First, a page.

The helicopters pads are started to fill up again, the blades are starting to whir. The gentle purring of the the tigers is beginning to turn to a low growl and the claws are slowing emerging.
Walt Whitman High School opened a few weeks ago and for the first time in seven years I do not have a student enrolled there.
My children attended the high school about which The Overachievers: The Secret Lives of Driven Kids was written. I can’t provide you with a review. I think my bookmark is still at page 10. My son was about to start freshman year, and the book simply made me too anxious.
Walt Whitman is known as one of the best public high schools in the country. People move to neighborhoods with the sole purpose of being in the Whitman “cluster” thereby ensuring their children’s academic future. Sometimes they buy houses they don’t even like, but, by God, they are in the right school district. College recruiters light up when they see an application from Whitman. Students get a few extra points just for going there, in addition to the fact that their grades are very high and their SAT scores off the charts. The student body is dense with genius and sparse on density.
I have nothing but praise for Whitman. My children got an excellent education there and made friendships that will last a lifetime.
But Whitman is stressful. Being so smart and self-aware, even Whitman even knows it is stressful and is doing something about it. There is a “Stressbusters” committee for parents; and last year a period of mindfulness was incorporated into several classes.
There is something for everyone at Whitman, drama, robotics, fashion design, computer science, business internships, student government, international community service trips and a range of academic offerings sure to satisfy any brainiac and his or her helicopter or tiger parents. The kids have a tremendous sense of school spirit, and regularly break records for fundraising efforts.
Once in the Whitman community, you receive on average 15 daily emails: did you pay your PTSA dues, did you subscribe to the student newspaper, did you eat at a certain local restaurant to raise funds for x y or z club, did you pay for the parking pass, did you know the boys’ volleyball team is the playoffs, did you get your health forms in and have your baseline concussion testing, did you want to sign up for a trip to France during spring break, have you paid senior dues, returned all your books? Will you go to club night, international night, homecoming, prom, take the spirit bus to support the girls’ soccer state championships? Do you know a good physics tutor, a chemistry tutor, how about a writing coach for college essays? The artistic talent flows in that school just as thickly as IQ points. The annual student-run Talent Show approximates a Broadway production, and can sell out a 1,000 seat auditorium for up to three nights.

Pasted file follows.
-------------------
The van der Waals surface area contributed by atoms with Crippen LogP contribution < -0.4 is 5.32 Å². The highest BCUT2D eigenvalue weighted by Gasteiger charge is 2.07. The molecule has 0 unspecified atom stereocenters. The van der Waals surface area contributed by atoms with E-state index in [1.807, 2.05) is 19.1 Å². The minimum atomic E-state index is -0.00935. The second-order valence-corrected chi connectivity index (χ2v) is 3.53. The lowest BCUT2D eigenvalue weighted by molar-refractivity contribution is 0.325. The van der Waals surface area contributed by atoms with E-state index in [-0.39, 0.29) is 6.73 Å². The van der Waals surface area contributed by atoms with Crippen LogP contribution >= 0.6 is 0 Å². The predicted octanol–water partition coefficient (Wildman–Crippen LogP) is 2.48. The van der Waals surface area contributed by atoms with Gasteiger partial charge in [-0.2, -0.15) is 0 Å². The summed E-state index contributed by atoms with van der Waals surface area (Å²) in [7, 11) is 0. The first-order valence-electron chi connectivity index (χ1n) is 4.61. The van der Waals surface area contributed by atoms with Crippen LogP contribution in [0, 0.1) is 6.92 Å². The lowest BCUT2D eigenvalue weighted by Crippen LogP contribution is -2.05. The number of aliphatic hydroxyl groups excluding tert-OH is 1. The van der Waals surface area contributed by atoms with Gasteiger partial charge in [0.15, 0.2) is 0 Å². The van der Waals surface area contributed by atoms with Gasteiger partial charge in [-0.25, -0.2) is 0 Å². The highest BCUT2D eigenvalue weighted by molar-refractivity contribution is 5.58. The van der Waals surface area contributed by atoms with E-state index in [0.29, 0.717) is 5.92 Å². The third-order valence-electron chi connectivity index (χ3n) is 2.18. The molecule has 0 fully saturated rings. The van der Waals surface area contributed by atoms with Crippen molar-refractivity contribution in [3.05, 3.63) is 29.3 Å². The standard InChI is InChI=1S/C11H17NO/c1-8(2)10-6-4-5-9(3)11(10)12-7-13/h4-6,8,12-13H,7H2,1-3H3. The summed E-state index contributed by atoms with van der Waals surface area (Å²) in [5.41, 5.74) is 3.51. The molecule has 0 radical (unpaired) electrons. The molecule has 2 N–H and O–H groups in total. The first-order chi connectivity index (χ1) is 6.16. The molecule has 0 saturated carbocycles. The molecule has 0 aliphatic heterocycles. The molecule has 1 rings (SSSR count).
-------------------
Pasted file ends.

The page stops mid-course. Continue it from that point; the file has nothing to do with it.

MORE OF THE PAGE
The County has developed two tools of torture that can cripple a stress-prone parent. About as much fun as water-boarding, Edline is a program that lets parents access daily reports of every grade in every classroom. It fluctuates wildly like the stock market. This can be a blessing and a curse, there is kind of mother (whirring sound) who checks Edline every day and confronts his or her child about a missed homework assignment or a poor grade OR the kind of mother I became with my second child, unplugged from Edline. He shot my helicopter right out of the sky. I have to thank him, there was a corresponding drop in my blood pressure.
Whitman will host a meeting for parents and juniors on how to navigate the college search process. At this meeting you will be handed a sharp and dangerous tool called Naviance. This program allows you to compare your student’s GPA and SAT to the records of how Whitman students fared in college admissions over the past five years. My favorite moment at Whitman was when I left that meeting and was followed by a member of the Stressbusters committee who drove up beside me on a residential street and raged about why that meeting is always geared to the student with the 3.75 grade point average. I wanted to tell her that’s who the audience is; if a kid who attends that meeting with a parent, there’s no doubt he or she has at least that kind of GPA. Most parents come alone.
When the bell rang on the final day of senior year, I felt as if I had finished a marathon. I felt as if were the graduate, flooded by relief. When I see the WHSS bumper stickers on cars I can only read the acronym one way: Whitman High School Survivor,